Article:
Tennessee Divorce Law: Alimony
One of the most loved and feared words in the world of divorce is alimony. It’s pretty good if you’re receiver, pretty bad if you’re the giver. It’s also one of the most misunderstood aspects of the divorce process. As a term, alimony’s not so confusing — most people are probably aware that it’s the word used for financial support provided by a higher earning spouse after a divorce — but the process of figuring out the details of alimony can get complicated.
Determination of alimony varies depending on where you live. In the state of Tennessee, alimony legislation has had some twists and turns, historically speaking. It makes sense, therefore, that misunderstandings are commonplace these days.
In a vague sense, alimony comes into play when divorce places one spouse in a financially disadvantageous position. This spouse would be the recipient and the other would be the obliger, or the spouse who has to foot the bill for the other spouse’s unaffordable yet necessary expenses. However, if the obliger isn’t capable of footing the bill for those expenses, alimony is off the table.
Put simply, for alimony to be applicable in a divorce, one spouse must be unable to afford basic living expenses and the other spouse must be able to cover them.
When it comes to calculating alimony, a judge will take three factors into account: how much, how long, and what type.
Types of Alimony in Tennessee
In Tennessee, there are currently four categories of alimony, which are each geared towards different circumstances. Different types of alimony have different rules, so it’s absolutely crucial to be aware of the various distinctions. The four categories are:
- Alimony in Futuro: This is the type of alimony used in cases where one spouse’s financial dependency makes it impossible for them to maintain the standard of living to which they’ve grown accustomed. Alimony in Futuro somewhat evens the playing field, leveling out disparities between either spouse’s income. And yes — modifications can be made to this type of alimony, as long as the new terms are agreeable to the court. Alimony in Futuro ends when either the obliger or the recipient spouse dies or remarries, “automatically and unconditionally”.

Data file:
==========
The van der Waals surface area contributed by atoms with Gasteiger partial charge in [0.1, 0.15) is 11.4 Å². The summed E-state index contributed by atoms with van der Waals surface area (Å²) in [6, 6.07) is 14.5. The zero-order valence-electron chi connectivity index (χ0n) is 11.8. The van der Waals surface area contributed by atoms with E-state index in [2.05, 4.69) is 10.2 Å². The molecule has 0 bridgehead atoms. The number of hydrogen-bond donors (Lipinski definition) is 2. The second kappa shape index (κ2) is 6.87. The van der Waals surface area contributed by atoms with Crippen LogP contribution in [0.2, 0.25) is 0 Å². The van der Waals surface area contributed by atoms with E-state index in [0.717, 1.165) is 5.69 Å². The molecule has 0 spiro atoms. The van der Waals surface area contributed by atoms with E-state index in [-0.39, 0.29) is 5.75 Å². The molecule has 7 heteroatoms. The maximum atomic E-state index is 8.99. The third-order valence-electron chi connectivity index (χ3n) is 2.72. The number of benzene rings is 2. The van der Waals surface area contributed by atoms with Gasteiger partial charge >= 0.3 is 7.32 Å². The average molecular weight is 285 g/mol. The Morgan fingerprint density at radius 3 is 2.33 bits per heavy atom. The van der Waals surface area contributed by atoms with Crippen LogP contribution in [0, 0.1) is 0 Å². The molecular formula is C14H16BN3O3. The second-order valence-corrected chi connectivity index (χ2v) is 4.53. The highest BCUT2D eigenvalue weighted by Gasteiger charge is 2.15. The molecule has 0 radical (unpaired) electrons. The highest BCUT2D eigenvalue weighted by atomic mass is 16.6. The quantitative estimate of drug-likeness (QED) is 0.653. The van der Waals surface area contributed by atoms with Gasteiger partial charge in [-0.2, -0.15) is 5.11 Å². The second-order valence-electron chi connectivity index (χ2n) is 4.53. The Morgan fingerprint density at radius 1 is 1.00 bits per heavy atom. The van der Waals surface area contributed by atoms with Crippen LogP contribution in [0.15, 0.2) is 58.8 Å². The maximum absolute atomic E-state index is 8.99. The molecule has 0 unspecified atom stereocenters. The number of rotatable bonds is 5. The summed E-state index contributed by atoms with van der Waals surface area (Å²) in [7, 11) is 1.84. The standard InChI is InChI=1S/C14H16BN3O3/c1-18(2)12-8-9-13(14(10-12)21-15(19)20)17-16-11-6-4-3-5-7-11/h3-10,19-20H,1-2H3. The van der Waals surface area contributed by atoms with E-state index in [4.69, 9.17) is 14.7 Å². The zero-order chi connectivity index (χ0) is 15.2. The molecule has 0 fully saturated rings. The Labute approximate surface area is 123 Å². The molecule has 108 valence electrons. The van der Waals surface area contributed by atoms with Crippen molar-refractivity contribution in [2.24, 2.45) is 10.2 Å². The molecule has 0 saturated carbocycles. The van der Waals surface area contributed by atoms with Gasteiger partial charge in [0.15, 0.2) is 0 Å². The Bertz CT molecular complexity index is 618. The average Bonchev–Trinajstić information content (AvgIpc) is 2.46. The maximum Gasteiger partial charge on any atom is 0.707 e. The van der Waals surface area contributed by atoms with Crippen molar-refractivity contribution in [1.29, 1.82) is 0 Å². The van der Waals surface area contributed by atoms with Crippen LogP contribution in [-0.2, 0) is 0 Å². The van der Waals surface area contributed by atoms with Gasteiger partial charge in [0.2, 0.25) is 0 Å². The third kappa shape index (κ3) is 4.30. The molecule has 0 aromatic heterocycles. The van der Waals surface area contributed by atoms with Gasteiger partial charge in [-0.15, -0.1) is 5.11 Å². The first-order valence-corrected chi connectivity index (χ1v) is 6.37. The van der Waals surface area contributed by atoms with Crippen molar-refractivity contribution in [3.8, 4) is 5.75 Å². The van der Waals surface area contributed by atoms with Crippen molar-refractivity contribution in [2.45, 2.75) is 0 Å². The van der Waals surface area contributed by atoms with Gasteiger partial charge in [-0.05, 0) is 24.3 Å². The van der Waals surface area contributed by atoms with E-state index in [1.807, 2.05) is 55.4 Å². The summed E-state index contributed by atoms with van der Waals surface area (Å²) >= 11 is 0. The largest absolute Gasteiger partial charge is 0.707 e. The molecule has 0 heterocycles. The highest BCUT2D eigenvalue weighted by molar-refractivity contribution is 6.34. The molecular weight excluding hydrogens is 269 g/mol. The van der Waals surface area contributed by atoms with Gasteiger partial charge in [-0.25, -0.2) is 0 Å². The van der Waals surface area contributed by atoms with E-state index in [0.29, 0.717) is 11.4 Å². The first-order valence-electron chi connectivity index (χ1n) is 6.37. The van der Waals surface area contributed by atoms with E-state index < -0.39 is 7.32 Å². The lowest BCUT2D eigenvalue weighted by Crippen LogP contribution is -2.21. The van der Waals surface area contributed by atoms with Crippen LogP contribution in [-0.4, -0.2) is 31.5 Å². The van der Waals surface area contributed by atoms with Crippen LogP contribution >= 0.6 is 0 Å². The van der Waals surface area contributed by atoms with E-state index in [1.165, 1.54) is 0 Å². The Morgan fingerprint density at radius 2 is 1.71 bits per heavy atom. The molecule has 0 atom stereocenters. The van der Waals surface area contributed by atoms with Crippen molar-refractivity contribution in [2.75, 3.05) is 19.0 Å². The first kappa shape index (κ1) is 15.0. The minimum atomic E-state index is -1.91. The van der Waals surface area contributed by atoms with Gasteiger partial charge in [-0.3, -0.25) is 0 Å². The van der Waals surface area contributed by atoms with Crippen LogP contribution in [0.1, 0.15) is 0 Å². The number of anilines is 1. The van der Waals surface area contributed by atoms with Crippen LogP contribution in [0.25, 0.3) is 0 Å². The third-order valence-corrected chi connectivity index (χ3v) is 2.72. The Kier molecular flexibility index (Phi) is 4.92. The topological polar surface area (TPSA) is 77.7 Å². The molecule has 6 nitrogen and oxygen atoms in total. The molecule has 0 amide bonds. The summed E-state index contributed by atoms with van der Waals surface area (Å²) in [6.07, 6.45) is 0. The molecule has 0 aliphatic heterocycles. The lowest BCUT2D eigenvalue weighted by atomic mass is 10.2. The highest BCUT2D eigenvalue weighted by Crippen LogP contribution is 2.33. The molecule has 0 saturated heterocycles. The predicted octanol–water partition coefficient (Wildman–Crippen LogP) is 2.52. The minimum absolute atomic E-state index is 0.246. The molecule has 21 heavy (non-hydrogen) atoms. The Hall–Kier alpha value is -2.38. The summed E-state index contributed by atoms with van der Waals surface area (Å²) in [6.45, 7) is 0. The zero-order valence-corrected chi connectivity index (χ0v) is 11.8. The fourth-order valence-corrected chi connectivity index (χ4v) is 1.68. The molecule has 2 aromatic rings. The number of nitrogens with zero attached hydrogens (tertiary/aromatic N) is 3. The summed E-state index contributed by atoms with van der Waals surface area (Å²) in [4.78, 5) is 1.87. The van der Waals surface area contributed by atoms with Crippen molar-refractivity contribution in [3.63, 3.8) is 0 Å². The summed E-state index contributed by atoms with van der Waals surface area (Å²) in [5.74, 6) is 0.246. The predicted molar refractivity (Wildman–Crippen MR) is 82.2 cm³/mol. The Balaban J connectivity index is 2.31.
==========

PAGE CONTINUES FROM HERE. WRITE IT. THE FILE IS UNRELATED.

- Transitional Alimony: While this type of alimony isn’t specifically designed to accommodate lesser-earning spouses who have grown accustomed to a certain lifestyle, it does essentially function in the same way as Alimony in Futuro. Transitional alimony applies to situations in which the financial burdens of divorce cause a disparity in financial stability. The rules for modification are similar to alimony in futuro.
- Rehabilitative Alimony: When economic disparity between spouses can be solved by the financially disadvantaged spouse receiving education, training, or otherwise relevant experience. If this is the case, the obliger spouse would finance such an operation until the recipient is deemed by capable of supporting themselves. As far as modification goes, rehabilitative alimony is fairly flexible and takes into account the specifics of the situation.
- Alimony in Solido: Unlike the other three types of alimony, this type cannot be modified. The payments in alimony in solido cases come in the form of property awards, or in some scenarios, staggered payments delivered over a specified range of time. Even if a spouse dies or remarries, alimony in solido does not terminate.
An Experienced Tennessee Divorce Lawyer Can Help
If you’re thinking about getting a divorce, the obvious first step is to find trustworthy legal representation. All divorce cases — especially those involving alimony — proceed most smoothly and satisfactorily when an experienced attorney is helping to call the shots.
Many divorce lawyers in Tennessee offer free initial consultations, which are an excellent opportunity to both get a feel for the attorney and receive much-needed answers to any basic questions you probably have about alimony or the divorce process in general. Don’t wait to get started on your search! The sooner you get the ball rolling, the better off you’ll be in the long run.